As someone who reads a lot of historical fiction, it’s always nice to come across books featuring historical figures I’ve never read about before. The Puritan Princess, Miranda Malins’ debut novel, tells the story of Frances Cromwell, youngest daughter of Oliver Cromwell. Despite the title, Frances never actually became a princess, but the book covers the period from 1657 to 1658 when this looked as though it could be a possibility.
Following years of civil war and the execution of King Charles I, Oliver Cromwell has been named Lord Protector of the Commonwealth of England, Scotland and Ireland…but for some of his supporters, this is not enough. In 1657, Parliament offers him the crown, leaving Cromwell facing a dilemma. On the one hand, accepting might bring about stability, which is what Parliament hopes, but on the other, having recently been involved in abolishing the monarchy, he is reluctant to become monarch himself. History tells us that he will eventually turn the offer down, but while it is under consideration Frances wonders what his decision will mean for her and what implications it could have for her marriage. Frances is in love with the young courtier Robert Rich, whose father supported the opposite side in the recent civil war; they already face difficulties in persuading Cromwell to allow them to marry and any change in Frances’ status could make it even less likely.
As well as her relationship with Robert, the relationships Frances has with her sisters also form an important part of the story. Her eldest sisters, Bridget and Elizabeth are much older; they reached adulthood before their father rose to power and can remember a different way of life; Mary, though, is only a year older than Frances and the two are very close, to the extent that Mary is prepared to sacrifice her own happiness for her sister’s sake. Less attention is given to Cromwell’s sons, but they do appear in the novel now and then – Richard, who will succeed his father as Lord Protector, and Henry, who is Lord Deputy of Ireland.
Oliver Cromwell himself is shown in a much more positive light than usual. Seen through his daughter’s eyes, he is depicted as a loving father and husband, fond of art, music and hunting – very different from the image most people have of the strict Puritan opposed to all forms of enjoyment. However, although it’s good to see a different side of Cromwell, because the story is narrated by Frances and she is clearly biased in favour of her father, I don’t think it’s a very balanced portrayal.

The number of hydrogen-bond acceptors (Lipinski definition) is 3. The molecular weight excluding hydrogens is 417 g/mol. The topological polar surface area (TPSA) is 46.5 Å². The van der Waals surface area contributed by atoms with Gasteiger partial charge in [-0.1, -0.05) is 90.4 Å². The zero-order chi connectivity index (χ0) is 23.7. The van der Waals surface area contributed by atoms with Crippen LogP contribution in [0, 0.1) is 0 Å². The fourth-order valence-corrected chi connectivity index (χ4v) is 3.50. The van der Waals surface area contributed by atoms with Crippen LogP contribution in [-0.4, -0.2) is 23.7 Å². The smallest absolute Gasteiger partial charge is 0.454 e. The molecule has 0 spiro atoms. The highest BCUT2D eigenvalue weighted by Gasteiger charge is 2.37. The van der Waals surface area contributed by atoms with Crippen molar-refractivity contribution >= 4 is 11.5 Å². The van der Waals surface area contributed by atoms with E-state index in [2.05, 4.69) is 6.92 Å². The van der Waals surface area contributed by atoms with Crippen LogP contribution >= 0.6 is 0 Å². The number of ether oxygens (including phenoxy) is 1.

I found the first half of the book slightly slow and repetitive as it is mainly concerned with whether or not Frances will marry Robert Rich and whether or not Cromwell will accept the crown, but I’m glad I kept going as the plot does become more gripping later on. I previously knew very little about the final years of Cromwell’s Protectorate and, as I’ve said, I had never read about Frances until now, so I do feel that I’ve learned something new from The Puritan Princess and I’m already looking forward to Miranda Malins’ next book.
Book 15/50 read for the 2021 Historical Fiction Reading Challenge.
9 thoughts on “The Puritan Princess by Miranda Malins”
You’re right, a very little-known perspective/ character, and it must have been interesting to see Cromwell from Frances’ eyes. And while clearly adult historical literature, somehow the marketing of the book cover and title make it seem more YA? Interesting all around.
It doesn’t really feel like a YA book, although you’re right about the cover and title – and it also has a young narrator, as Frances is only nineteen at the beginning. It’s probably suitable for both younger and older readers, I think.
I might try this – it keeps coming up in Kindle special offers!
99p at the moment. I think it’s worth that!
I know a little about Cromwell, but nothing about his family. Nice that someone finally wrote a story about one of his daughters! 🙂
Yes, it is – and I’ve just discovered that there’s going to be a sequel about one of his other daughters, Bridget!
This isn’t a period I’ve read much about, either, and particularly from the Puritan side.
I’ve read quite a lot from the Royalist perspective, but not much from the other side so this book was really interesting.
I think I’ve read one or two books from the Royalist point of view, not many.